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Senate Hearing Debates Impeachment Process

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Yale Law School Professor Akhil Amar testifies at a Senate hearing that a president is "consitutionally immune" from ordinary prosecution.
(By Robert A. Reeder – The Post)


Related Links
Starr Sends Report to House (Washington Post, Sept. 10)

Full Text of Senate Hearing

Full Texts of Wednesday's Statements from Bakaly, Kendall, Others


By George Lardner Jr.
Washington Post Staff Writer
Thursday, September 10, 1998; Page A13

On a day when independent counsel Kenneth W. Starr ended months of speculation about whether he would seek to indict President Clinton or pursue congressional impeachment proceedings, one of Clinton's most persistent Senate critics convened a hearing yesterday to showcase legal arguments on how to punish presidential misdeeds.

Sen. John D. Ashcroft (R-Mo.), a presidential hopeful in 2000 who already has demanded that Clinton resign, told the Senate Judiciary subcommittee on the Constitution he chairs, that while a president can be prosecuted for grave misconduct, the prudent course is to defer to impeachment proceedings as special prosecutors did in the Watergate scandal.

The key question at the hearing was whether a sitting president can be indicted on criminal charges or whether impeachment must come first. Legal scholars on one panel at the hearing and former Watergate prosecutors and Justice Department officials on another offered sharply different opinions.

"Those who claim that the president is immune from the criminal process focus on the provision of the Impeachment Clause, which specifies that indictment and criminal punishment may follow impeachment," Ashcroft said in his opening statement.

"However," he added, "the fact that indictment may follow impeachment in no way suggests that indictment must follow impeachment. Indeed, a number of federal judges have been indicted and convicted prior to impeachment and the clause draws no distinction between judges and the president.

"In the end, this provision seems primarily designed to clarify that there is no due process or double-jeopardy obstacle to imposing punishments through the criminal process after impeachment."

Yale law professor Akhil Reed Amar argued, however, that an incumbent president is "constitutionally immune from ordinary criminal prosecution, state or federal, [because] the presidency is constitutionally unique -- in the president, the entirety of the power of a branch of government is vested."

While other officials subject to congressional impeachment -- the vice president, Cabinet officers, federal judges and Supreme Court justices -- may be indicted while in office, Amar said, the Constitution's impeachment clause "sensibly means something different as applied to presidents on the one hand and other officials on the other. . . . The president is elected by the entire nation and should be judged by the entire nation. His true grand jury is the House, his true petit [trial] jury is the Senate and the true indictment he is subject to is called an impeachment."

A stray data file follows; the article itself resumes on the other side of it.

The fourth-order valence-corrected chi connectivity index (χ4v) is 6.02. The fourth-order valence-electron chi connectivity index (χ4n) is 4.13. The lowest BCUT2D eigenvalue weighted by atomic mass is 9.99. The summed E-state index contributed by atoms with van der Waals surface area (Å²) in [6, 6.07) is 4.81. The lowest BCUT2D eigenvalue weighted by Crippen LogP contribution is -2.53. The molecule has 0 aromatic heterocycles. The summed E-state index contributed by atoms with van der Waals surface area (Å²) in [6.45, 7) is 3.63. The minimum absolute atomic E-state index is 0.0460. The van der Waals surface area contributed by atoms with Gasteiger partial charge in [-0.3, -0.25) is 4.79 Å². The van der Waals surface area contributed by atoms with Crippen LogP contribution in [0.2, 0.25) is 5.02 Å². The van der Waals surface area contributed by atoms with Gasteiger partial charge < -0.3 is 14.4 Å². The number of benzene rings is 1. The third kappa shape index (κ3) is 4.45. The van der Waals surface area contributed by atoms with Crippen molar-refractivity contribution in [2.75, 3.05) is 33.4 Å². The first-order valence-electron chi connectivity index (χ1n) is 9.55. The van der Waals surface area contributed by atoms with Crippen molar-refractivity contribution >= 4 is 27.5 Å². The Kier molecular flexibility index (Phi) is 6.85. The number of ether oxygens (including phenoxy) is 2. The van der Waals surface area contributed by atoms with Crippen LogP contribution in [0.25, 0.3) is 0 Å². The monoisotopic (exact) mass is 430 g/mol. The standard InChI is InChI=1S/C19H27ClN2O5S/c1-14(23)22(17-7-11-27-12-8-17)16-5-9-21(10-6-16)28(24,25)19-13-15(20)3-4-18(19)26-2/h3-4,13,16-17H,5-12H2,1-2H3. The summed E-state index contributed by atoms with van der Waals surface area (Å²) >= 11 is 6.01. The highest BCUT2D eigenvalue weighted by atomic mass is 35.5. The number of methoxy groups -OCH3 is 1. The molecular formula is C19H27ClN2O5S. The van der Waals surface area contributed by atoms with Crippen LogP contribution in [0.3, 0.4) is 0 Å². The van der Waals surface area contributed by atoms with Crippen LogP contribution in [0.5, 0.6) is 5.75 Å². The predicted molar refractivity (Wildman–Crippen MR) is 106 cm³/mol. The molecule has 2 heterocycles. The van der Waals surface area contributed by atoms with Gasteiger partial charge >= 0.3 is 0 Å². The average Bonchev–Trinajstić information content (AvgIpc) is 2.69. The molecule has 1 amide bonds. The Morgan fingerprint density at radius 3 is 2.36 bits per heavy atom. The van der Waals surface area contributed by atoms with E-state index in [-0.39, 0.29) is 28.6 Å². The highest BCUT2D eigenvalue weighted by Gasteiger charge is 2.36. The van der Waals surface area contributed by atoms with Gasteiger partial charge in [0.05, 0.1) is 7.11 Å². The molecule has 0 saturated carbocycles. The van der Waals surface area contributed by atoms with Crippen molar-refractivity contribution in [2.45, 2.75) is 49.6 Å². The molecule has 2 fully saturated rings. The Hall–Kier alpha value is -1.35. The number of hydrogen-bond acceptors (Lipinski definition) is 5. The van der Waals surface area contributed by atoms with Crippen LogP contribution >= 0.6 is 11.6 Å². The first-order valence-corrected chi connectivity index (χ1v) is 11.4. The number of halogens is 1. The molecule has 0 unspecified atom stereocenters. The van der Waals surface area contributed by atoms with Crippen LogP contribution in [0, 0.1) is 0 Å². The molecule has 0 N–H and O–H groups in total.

Another witness, Hofstra University law professor Eric M. Freedman, rejected the notion of blanket immunity and said criminal prosecution of a president was actually less likely to amount to a removal from office than an alternative to it.

"If, for instance, Lyndon Johnson drove drunk," Freedman said, "he should have been convicted of drunk driving, not impeached. In this way, society would have expressed its disapprobation of his conduct while retaining a leader who had done nothing to undermine his political legitimacy."

To read the Constitution as insulating an incumbent president from criminal liability, Freedman concluded, "would not only feed the imperial delusions to which too many high officials in this century have succumbed but would undermine the concept of the president as an ordinary citizen temporarily exercising power delegated by we the people."

Sen. Robert G. Torricelli (D-N.J.) emphasized Alexander Hamilton's statements in the Federalist Papers about how a president subject to impeachment and removal from office "would afterwards be liable to prosecution . . . in the ordinary course of law."

Torricelli deplored the unanimous Supreme Court decision that permitted Paula Jones's sexual harassment lawsuit to proceed against Clinton as opening the door to a flood of civil suits against future presidents.

If a president can also be indicted without being impeached, Torricelli maintained, "we are devaluing the presidency [and] opening the door to enormous mischief" by prosecutors out to make a name for themselves.

Ashcroft told reporters that the constant legal harassment of the president that Torricelli envisioned hasn't happened for the past 200 years and that even the Jones ruling hasn't caused it to happen to Clinton.

But while he tentatively concluded that a president can be indicted, Ashcroft said he agrees with special Watergate prosecutor Leon Jaworski, who wrote in his memoirs that when the underlying criminal conduct was already under investigation by the House, the safe course was to defer to the impeachment proceedings.

Former assistant Watergate prosecutor Peter F. Rient said he believed that in Nixon's day and also now a sitting president can be indicted and that in any case, impeachment should "not be regarded as a substitute for indictment." The criminal justice process, he said, "ought to be allowed to continue to its conclusion."


© Copyright 1998 The Washington Post Company

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